Monday, January 14, 2008

Unix Question And Answers

How do I get a recursive directory listing?
One of the following may do what you want: ls -R (not all versions of "ls" have -R) find . -print (should work everywhere) du -a . (shows you both the name and size) If you're looking for a wildcard pattern that will match all ".c" files in this directory and below, you won't find one, but you can use % some-command `find . -name '*.c' -print` "find" is a powerful program. Learn about it.

How do I get the current directory into my prompt?
It depends which shell you are using. It's easy with some shells, hard or impossible with others. C Shell (csh): Put this in your .cshrc - customize the prompt variable the way you want. alias setprompt 'set prompt="${cwd}% "' setprompt # to set the initial prompt alias cd 'chdir \!* && setprompt' If you use pushd and popd, you'll also need alias pushd 'pushd \!* && setprompt' alias popd 'popd \!* && setprompt' Some C shells don't keep a $cwd variable - you can use `pwd` instead. If you just want the last component of the current directory in your prompt ("mail% " instead of "/usr/spool/mail% ") you can use alias setprompt 'set prompt="$cwd:t% "' Some older csh's get the meaning of && and reversed. Try doing: false && echo bug If it prints "bug", you need to switch && and (and get a better version of csh.) Bourne Shell (sh): If you have a newer version of the Bourne Shell (SVR2 or newer) you can use a shell function to make your own command, "xcd" say: xcd() { cd $* ; PS1="`pwd` $ "; } If you have an older Bourne shell, it's complicated but not impossible. Here's one way. Add this to your .profile file: LOGIN_SHELL=$$ export LOGIN_SHELL CMDFILE=/tmp/cd.$$ export CMDFILE # 16 is SIGURG, pick a signal that's not likely to be used PROMPTSIG=16 export PROMPTSIG trap '. $CMDFILE' $PROMPTSIG and then put this executable script (without the indentation!), let's call it "xcd", somewhere in your PATH : xcd directory - change directory and set prompt : by signalling the login shell to read a command file cat >${CMDFILE?"not set"} <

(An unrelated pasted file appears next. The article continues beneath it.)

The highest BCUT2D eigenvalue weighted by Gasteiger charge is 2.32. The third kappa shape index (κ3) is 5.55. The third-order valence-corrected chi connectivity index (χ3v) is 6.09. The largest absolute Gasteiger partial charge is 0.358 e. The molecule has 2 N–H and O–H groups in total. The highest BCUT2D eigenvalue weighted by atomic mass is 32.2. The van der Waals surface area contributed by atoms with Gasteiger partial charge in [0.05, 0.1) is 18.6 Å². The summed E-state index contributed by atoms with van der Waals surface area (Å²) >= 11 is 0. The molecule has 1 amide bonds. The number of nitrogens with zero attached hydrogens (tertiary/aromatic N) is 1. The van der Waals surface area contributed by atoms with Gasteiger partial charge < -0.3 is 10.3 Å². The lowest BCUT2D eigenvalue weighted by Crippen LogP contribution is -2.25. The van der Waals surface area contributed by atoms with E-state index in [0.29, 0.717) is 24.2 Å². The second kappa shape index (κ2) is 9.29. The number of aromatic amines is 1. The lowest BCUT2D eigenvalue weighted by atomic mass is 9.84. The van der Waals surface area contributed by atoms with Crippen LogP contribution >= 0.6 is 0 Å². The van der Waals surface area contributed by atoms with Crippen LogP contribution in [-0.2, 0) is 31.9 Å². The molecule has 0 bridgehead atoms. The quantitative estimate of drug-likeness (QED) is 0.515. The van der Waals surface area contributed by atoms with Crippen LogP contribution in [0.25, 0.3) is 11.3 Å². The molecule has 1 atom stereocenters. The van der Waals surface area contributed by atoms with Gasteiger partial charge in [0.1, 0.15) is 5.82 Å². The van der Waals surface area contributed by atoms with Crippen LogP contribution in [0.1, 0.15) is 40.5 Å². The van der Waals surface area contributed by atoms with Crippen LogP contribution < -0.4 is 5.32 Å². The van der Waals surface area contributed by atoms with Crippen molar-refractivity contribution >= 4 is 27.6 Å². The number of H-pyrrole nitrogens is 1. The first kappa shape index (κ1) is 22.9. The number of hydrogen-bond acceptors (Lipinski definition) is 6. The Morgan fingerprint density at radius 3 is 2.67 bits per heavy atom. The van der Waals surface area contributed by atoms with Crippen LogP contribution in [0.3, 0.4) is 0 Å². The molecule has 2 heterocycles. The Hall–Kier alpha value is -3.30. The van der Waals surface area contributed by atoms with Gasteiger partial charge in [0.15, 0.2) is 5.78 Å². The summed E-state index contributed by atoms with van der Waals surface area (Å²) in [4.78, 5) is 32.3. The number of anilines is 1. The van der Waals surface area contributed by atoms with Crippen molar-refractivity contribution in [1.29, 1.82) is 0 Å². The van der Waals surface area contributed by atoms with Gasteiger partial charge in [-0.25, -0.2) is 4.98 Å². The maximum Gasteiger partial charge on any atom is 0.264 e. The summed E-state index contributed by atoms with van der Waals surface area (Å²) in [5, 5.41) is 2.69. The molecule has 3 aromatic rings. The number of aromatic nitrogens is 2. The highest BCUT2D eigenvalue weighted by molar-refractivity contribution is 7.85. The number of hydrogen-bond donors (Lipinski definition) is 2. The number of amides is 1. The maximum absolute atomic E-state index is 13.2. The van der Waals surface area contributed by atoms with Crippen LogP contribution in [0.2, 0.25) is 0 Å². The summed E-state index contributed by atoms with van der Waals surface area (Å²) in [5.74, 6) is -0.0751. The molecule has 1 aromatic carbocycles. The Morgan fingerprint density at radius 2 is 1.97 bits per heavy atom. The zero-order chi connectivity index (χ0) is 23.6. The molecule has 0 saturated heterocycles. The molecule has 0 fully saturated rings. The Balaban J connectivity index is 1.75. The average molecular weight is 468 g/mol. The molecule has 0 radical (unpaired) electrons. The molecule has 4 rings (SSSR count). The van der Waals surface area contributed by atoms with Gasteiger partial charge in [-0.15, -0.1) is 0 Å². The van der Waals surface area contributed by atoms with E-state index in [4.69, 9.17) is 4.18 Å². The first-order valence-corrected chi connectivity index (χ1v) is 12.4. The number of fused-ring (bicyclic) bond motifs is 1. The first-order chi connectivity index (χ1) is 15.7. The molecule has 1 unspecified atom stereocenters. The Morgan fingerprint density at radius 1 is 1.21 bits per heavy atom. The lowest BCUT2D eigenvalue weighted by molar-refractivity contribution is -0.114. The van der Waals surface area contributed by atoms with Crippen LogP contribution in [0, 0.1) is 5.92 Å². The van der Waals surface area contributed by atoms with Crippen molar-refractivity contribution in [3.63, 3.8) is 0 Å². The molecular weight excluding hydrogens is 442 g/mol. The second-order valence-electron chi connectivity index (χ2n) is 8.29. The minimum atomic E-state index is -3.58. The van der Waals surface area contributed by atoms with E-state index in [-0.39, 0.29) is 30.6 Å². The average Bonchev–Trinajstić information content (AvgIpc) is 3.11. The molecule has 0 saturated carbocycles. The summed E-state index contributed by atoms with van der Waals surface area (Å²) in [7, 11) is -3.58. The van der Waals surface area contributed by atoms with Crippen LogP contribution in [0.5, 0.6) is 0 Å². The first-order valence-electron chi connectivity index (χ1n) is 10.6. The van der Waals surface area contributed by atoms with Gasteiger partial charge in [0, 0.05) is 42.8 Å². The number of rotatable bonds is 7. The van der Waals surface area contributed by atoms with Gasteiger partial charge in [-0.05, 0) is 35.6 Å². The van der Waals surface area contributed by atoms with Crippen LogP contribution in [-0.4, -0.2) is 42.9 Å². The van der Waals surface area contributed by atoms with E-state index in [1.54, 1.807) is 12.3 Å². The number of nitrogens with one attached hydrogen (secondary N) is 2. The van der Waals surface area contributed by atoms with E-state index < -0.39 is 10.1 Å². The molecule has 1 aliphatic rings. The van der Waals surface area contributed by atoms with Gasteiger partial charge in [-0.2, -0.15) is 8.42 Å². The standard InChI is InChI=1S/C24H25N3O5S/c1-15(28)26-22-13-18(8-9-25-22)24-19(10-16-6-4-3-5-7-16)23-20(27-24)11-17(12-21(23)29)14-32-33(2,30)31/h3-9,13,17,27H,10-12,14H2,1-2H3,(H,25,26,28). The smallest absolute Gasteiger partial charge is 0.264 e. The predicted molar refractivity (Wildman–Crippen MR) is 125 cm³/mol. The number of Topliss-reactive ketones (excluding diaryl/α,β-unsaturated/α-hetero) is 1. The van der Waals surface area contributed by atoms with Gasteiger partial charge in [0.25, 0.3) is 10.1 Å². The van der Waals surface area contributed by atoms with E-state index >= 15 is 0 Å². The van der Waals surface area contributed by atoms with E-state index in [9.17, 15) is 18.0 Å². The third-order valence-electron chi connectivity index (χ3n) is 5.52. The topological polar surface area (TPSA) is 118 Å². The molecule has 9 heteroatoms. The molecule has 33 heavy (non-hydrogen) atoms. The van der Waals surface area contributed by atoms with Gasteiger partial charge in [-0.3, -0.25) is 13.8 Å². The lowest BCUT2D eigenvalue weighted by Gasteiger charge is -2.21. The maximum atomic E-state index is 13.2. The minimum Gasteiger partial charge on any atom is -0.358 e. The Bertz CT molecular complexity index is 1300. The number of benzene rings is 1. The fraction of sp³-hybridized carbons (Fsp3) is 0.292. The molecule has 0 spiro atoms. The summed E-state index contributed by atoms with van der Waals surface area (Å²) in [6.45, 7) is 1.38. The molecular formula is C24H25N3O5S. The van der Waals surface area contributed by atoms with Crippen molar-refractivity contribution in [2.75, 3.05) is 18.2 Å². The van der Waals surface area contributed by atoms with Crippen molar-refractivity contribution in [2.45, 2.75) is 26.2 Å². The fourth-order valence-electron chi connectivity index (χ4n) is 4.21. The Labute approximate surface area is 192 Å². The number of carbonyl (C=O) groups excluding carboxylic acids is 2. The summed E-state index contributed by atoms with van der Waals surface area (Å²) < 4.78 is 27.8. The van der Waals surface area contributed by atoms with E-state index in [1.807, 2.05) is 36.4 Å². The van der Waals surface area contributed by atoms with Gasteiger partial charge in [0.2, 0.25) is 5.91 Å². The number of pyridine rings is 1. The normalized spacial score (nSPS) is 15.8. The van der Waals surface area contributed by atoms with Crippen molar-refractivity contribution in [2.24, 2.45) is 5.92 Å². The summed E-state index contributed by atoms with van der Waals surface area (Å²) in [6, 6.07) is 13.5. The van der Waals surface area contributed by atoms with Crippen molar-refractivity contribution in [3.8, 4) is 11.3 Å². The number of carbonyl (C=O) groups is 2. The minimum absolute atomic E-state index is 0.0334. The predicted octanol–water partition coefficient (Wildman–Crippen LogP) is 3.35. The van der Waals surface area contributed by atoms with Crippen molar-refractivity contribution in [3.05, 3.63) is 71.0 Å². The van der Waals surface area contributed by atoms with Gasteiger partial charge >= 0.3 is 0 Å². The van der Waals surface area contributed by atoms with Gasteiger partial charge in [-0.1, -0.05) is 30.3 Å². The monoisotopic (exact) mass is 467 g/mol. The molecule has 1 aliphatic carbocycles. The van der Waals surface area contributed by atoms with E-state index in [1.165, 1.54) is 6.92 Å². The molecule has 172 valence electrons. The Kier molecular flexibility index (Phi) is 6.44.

Avinash said...

Looks total crap. Idea is good but not clean enough. Improve readability and also try to provide howto for bash shell.

John J Shi said...

make a nice format please.